Adherence and retention of female injection drug users in a phase III clinical trial in inner city Baltimore

Richard D. Semba, Erin P. Ricketts, Shruti F. Mehta, Gregory D. Kirk, Carl Latkin, Noya Galai, David Vlahov

Research output: Contribution to journalArticlepeer-review

Abstract

Adherence and retention of female injection drug users (IDUs) in clinical trials are not well known and were evaluated among 458 female IDUs in a clinical trial in Baltimore. Of all, 62.9% were adherent to visits (attended ≥ 80% of visits). Of women with ≥ 1 visit after enrollment, 76% were adherent to treatment (took ≥ 80% of pills); 27.7% were lost to follow-up (missed ≥ 3 consecutive visits). Women nonadherent to visits were younger and less likely to be on methadone. Women lost to follow-up were younger, more often white, not on methadone, and injecting drugs daily. Fair-moderate adherence to visits and treatment occurs among female IDUs in a clinical trial.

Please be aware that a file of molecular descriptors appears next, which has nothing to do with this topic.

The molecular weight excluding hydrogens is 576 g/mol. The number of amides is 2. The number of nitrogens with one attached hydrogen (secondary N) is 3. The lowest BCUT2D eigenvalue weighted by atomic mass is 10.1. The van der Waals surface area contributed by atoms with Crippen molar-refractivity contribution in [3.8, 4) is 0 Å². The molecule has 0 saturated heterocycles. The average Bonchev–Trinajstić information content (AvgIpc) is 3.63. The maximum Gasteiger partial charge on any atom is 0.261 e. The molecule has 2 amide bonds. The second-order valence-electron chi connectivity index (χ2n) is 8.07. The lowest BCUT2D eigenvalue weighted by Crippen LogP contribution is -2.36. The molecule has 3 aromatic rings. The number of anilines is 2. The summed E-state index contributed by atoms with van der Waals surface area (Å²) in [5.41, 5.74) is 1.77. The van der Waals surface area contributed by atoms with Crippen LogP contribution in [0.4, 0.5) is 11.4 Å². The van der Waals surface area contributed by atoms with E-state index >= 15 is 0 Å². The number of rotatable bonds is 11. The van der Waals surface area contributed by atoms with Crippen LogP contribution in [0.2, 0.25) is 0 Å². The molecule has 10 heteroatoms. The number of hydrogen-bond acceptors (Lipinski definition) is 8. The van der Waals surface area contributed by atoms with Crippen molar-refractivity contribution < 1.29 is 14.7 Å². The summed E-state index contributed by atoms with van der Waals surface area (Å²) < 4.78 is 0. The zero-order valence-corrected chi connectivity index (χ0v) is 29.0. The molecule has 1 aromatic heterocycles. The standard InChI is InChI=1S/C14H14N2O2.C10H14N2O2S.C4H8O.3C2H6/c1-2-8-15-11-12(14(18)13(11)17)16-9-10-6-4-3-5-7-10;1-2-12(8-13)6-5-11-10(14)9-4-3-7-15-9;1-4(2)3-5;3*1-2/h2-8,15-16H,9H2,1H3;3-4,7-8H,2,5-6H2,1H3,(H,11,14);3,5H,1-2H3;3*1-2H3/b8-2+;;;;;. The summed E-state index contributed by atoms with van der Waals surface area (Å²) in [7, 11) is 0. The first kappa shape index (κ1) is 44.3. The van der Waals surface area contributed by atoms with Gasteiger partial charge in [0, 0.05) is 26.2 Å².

Original languageEnglish
Pages (from-to)71-80
Number of pages10
JournalAmerican Journal of Drug and Alcohol Abuse
Volume33
Issue number1
DOIs
StatePublished - Jan 2007

Bibliographical note

Funding Information:
This study was supported by the National Institute on Nursing Research (R01 NR009478) and the National Institute on Drug Abuse (R01 DA15022).

Keywords

  • Adherence
  • Clinical trial
  • HCV
  • HIV
  • Injection drug user
  • Minority

ASJC Scopus subject areas

  • Psychiatry and Mental health
  • Clinical Psychology
  • Medicine (miscellaneous)

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